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What is the Scala's way to write the following code:

 int i;

 switch(i) {
   case 1:  

   case 2:
   case 15:

   default: foo()        

I.e. what is the idiomatic way of executing the same piece of code based on multiple case values?

 i match {
   case 1  => a    
   case 2  =>
   case 15 => { b
                c }
   case _ => foo        

Doesn't quite seem do the trick, since Scala evaluates the match value based on the first matching case, i.e. if i=2 the code will return nothing.

Thanks for help!

share|improve this question
up vote 40 down vote accepted

According to this conversation there is no fallthrough, but you can make use of |.

This should do the trick:

i match {
  case 1  => a    
  case 2 | 15 => b
  case _ => foo        
share|improve this answer
Works like a treat! Thanks! – Vlad Gudim Feb 24 '10 at 12:34
I removed { and } around b and c, to make it clear they are unnecessary. – Daniel C. Sobral Feb 24 '10 at 18:02
Thank you, Daniel. Did not think about this myself. – middus Mar 16 '11 at 23:55

Case statements can actually include additional logic guards using a standard if statement. So you could do something like:

i match {
  case x if x == 1 => a
  case x if (x == 2 | x == 15) => b; c;
  case _ => foo

The matching guards can be any boolean function or composition of functions, so it gives it a lot more power than the standard switch statement in Java.

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Note that if you prefer, there is no need for parentheses surrounding the guard condition in a case ... clause. – Randall Schulz Feb 25 '10 at 15:45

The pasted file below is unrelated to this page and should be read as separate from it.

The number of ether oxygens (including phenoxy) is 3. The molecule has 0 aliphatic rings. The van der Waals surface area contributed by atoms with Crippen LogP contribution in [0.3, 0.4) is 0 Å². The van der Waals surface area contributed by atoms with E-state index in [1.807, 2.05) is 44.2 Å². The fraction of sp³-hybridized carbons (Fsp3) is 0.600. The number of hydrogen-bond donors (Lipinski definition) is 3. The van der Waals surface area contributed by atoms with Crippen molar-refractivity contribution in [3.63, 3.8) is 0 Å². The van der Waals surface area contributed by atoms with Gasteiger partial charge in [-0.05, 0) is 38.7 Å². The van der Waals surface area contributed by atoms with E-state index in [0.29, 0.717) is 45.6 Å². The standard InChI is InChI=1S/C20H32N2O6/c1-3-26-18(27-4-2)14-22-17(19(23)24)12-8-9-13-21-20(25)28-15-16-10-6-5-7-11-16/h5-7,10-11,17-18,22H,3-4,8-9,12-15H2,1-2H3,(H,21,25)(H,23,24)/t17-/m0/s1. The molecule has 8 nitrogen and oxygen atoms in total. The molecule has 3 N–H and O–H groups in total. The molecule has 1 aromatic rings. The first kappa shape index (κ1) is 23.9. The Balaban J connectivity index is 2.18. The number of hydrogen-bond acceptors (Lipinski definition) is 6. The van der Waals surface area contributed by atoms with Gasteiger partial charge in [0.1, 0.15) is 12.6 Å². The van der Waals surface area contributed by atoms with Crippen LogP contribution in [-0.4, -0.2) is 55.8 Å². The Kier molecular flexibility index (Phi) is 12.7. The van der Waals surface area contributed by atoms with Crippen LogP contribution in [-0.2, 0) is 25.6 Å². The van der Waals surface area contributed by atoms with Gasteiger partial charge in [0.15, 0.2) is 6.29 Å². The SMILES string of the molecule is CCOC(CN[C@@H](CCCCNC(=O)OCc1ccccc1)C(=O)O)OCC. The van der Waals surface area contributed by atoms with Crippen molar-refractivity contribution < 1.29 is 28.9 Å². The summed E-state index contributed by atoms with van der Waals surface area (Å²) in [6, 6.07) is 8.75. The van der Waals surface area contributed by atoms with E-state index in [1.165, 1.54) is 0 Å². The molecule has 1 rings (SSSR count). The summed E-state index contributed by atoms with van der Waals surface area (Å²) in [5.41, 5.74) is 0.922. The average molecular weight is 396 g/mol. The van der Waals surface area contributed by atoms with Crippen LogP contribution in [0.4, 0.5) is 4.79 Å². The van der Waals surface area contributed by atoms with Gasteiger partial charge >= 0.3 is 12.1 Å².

While not applicable here, for more complex problems you can 'fallthrough' in a sense using the andThen function on partial functions.

 def do_function_a() { println("a"); }
 def do_function_b() { println("b"); }
 val run_function:PartialFunction[String, String] = { 
       case "a" => do_function_a(); "b"
       case "b" => do_function_b(); "c"

 (run_function andThen run_function)("a") // a\nb
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If you are dealing with actual classes (instead of strings or ints), you need _: before each class to make them into a pattern before joining them with |.

sealed trait ShipCondition
case class ShipOnFire() extends ShipCondition
case class FoodSucks() extends ShipCondition
case class MateySnoresTooLoud() extends ShipCondition
case class Ok() extends ShipCondition

val condition = ShipOnFire()

def checkCondition(cond: ShipCondition): Unit = {
  cond match {
    case c @ (_: ShipOnFire | _: FoodSucks) => println("Abandon Ship!") // can also use `c` for something. It has the type ShipCondition
    case (_: MateySnoresTooLoud | _: Ok) => println("Deal with it!")

checkCondition(condition) // Abandon Ship!

You get nice exhaustive checking too! Note that you cannot do case class destructuring when using alternative pattern matching (e.g. case (MateySnoresTooLoud(str) | _: Ok) => will fail to compile.

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